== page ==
Content, Business continuity, Channel technologies

Houston: Really Open for Business?

Sylvester Turner
Sylvester Turner

Roughly one week after Hurricane Harvey flooded Houston, Mayor Sylvester Turner says the city is open for business. The optimistic statement gives hope to millions of residents and business owners who want to rapidly resume their lives. But just how accurate is the statement?

No doubt, there is plenty of good news emerging in Houston and across Texas. Roughly 169,000 customers across the state still don't have power as of 7:40 a.m. CDT today (Friday, Sept. 1, 2017), but that figure is down dramatically from a high of more than 300,000 customer outages earlier this week, according to Power Outage Tracker, a tool from Data Fusion Solutions.

Within Texas and Louisiana areas that were flooded, roughly 96.2 percent of cell sites are functioning -- up from 95.8 percent on Wednesday, Aug. 30. But cable and wireless services are still struggling to recover. Roughly 270,00 subscribers still lacked service as of Thursday, Aug. 31 -- up from about 267,000 subscriber outages on August 30, according to the FCC.

Hurricane Harvey Aftermath

The overall recovery will be a marathon, rather than a sprint. Among the factoids to note, according to CNN and The Houston Chronicle:

  • Hurricane Harvey-related wind, rain and flooding damaged or destroyed 100,000 homes.
  • More than than 96,000 people in Texas have been approved for emergency assistance, including financial aid for rent and lost property, FEMA reported.
  • Government leaders are still concerned about potential chemical contamination in some areas of the region.
  • The town of Crosby, Texas, could suffer more explosions related to a Arkema chemical plant that lost power and backup services.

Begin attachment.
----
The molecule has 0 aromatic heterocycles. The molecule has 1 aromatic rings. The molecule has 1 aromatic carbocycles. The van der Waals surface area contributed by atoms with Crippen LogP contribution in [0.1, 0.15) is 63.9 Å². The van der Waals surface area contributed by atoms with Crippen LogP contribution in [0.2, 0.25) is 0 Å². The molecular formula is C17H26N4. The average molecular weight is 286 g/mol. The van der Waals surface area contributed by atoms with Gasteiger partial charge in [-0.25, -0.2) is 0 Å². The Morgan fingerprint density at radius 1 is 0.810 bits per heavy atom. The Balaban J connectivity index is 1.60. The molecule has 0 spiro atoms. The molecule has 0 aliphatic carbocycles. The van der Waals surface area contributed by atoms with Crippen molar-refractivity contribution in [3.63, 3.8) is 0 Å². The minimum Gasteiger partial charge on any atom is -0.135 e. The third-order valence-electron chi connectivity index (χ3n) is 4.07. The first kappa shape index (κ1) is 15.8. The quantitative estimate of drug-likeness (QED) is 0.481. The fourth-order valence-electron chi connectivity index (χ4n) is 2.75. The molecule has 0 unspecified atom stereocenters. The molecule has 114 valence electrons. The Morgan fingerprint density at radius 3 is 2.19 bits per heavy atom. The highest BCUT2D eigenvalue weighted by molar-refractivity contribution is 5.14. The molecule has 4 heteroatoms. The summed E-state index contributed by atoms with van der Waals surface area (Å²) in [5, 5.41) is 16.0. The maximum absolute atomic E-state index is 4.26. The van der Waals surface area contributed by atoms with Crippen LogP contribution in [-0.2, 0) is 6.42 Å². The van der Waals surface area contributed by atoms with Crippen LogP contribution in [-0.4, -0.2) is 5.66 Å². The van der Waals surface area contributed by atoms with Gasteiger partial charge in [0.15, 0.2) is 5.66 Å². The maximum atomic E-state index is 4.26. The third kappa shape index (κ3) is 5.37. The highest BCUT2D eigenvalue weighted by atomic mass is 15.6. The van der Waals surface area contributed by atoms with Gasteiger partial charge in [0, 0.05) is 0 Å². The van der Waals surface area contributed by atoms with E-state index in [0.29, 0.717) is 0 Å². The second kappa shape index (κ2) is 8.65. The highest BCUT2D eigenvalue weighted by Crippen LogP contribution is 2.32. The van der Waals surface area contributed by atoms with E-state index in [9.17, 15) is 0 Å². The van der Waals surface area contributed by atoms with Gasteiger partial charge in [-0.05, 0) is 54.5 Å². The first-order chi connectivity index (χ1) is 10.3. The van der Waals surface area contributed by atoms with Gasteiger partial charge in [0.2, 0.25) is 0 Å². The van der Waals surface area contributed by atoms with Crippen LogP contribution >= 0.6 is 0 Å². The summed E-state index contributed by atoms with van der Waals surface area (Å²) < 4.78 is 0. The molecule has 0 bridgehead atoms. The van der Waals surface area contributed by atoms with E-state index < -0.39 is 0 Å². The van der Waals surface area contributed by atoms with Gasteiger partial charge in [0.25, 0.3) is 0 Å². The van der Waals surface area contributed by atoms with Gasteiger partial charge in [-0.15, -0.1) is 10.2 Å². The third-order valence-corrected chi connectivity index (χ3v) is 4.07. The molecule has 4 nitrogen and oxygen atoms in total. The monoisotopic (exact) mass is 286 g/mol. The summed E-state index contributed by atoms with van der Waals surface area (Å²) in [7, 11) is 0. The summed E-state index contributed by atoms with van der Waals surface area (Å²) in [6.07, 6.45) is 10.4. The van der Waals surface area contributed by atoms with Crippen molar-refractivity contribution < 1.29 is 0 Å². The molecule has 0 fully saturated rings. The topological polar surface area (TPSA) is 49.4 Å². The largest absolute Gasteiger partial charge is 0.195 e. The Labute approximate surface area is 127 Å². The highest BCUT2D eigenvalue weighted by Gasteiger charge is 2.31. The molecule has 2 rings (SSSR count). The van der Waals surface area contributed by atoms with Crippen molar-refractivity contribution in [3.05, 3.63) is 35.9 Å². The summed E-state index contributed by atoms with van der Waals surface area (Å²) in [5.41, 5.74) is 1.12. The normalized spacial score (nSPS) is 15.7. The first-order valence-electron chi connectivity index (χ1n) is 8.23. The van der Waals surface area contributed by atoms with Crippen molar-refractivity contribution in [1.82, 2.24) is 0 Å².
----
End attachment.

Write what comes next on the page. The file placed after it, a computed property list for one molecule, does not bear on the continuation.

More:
• The city of Beumont has 135,000 people without water because pumps have failed in the area.
  • Among the 18 Texas counties included in President Donald Trump's disaster declaration, only 16 percent of the households have flood insurance backed by the National Flood Insurance Program, according to The Pew Charitable Trusts.
  • Locals are worried about potential gasoline shortages across Houston, Dallas and San Antonio. Gas prices could potentially spike 50 cents per gallon in the region and perhaps 40 cents per gallon nationally in the days ahead, according to GasBuddy.

IT Services Industry: Recovery Efforts

Meanwhile, the IT services industry is doing its part to assist recovery efforts.

It's A Marathon (Not a Sprint)

At some point in the next few days and weeks, the media cameras will gradually pull away from Houston and the surrounding areas. Life for many folks will go on. But I'd caution readers who think the recovery will be a sprint rather than a marathon.

In my own experience here on Long Island, I witnessed Hurricane Sandy's destructive forces in 2012. Fast forward five years to present day, and plenty of folks here on Long Island are still battling government agencies and bureaucracy to rebuild their homes and businesses.

Apply that lesson to Texas and Louisiana. Support the marathon recovery efforts.

Joe Panettieri

Joe Panettieri is co-founder & editorial director of MSSP Alert and ChannelE2E, the two leading news & analysis sites for managed service providers in the cybersecurity market.